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Anders Grimvall, Per Stålnacke and Andrzej Tonderski (2000)

Time scales of nutrient losses from land to sea — a European perspective

Ecological Engineering, 14(4):363-371.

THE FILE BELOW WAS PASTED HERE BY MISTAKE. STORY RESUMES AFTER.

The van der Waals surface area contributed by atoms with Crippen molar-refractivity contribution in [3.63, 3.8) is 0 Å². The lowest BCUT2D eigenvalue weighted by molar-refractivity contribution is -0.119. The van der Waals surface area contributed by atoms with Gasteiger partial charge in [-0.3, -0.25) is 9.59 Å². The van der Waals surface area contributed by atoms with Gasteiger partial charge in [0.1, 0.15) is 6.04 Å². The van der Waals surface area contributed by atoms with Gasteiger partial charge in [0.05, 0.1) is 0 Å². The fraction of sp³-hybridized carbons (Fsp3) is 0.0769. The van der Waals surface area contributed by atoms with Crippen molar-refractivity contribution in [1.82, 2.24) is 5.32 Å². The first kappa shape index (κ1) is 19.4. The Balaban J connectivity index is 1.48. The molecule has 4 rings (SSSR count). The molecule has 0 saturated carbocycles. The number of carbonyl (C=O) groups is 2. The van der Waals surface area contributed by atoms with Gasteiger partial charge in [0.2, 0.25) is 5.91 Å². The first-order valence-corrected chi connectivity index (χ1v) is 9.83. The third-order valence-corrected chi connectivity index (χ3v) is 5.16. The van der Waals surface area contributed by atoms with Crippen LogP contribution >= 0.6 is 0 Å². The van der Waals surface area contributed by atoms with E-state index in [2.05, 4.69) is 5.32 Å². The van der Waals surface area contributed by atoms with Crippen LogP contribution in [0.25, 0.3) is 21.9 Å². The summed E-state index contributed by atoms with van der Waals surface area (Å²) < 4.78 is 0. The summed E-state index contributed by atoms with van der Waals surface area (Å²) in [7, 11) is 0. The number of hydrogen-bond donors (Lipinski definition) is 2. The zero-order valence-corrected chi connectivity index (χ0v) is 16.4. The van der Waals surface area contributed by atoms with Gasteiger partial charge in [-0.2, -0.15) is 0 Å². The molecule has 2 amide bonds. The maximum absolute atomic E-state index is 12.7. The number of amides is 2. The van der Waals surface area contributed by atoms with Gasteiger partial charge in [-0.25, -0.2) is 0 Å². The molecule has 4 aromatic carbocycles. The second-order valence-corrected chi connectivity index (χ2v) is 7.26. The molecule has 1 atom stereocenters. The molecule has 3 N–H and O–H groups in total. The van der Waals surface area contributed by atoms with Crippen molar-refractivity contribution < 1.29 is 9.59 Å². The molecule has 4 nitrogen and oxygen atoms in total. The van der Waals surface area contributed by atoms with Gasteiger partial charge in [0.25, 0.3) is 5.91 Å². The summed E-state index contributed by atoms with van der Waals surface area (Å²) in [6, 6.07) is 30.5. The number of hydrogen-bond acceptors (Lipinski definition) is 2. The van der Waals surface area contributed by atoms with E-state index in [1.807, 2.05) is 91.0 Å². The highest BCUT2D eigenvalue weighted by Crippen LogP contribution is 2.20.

Empirical data regarding the time scales of nutrient losses from soil to water and land to sea were reviewed. The appearance of strongly elevated concentrations of nitrogen and phosphorus in major European rivers was found to be primarily a post-war phenomenon. However, the relatively rapid water quality response to increased point source emissions and intensified agriculture does not imply that the reaction to decreased emissions will be equally rapid. Long-term fertilisation experiments have shown that important processes in the large-scale turnover of nitrogen operate on a time scale of decades up to at least a century, and in several major Eastern European rivers there is a remarkable lack of response to the dramatic decrease in the use of commercial fertilisers that started in the late 1980s. In Western Europe, studies of decreased phosphorus emissions have shown that riverine loads of this element can be rapidly reduced from high to moderate levels, whereas a further reduction, if achieved at all, may take decades. Together, the reviewed studies showed that the inertia of the systems that control the loss of nutrients from land to sea was underestimated when the present goal of a 50\% reduction of the input of nutrients to the Baltic Sea and the North Sea was adopted.

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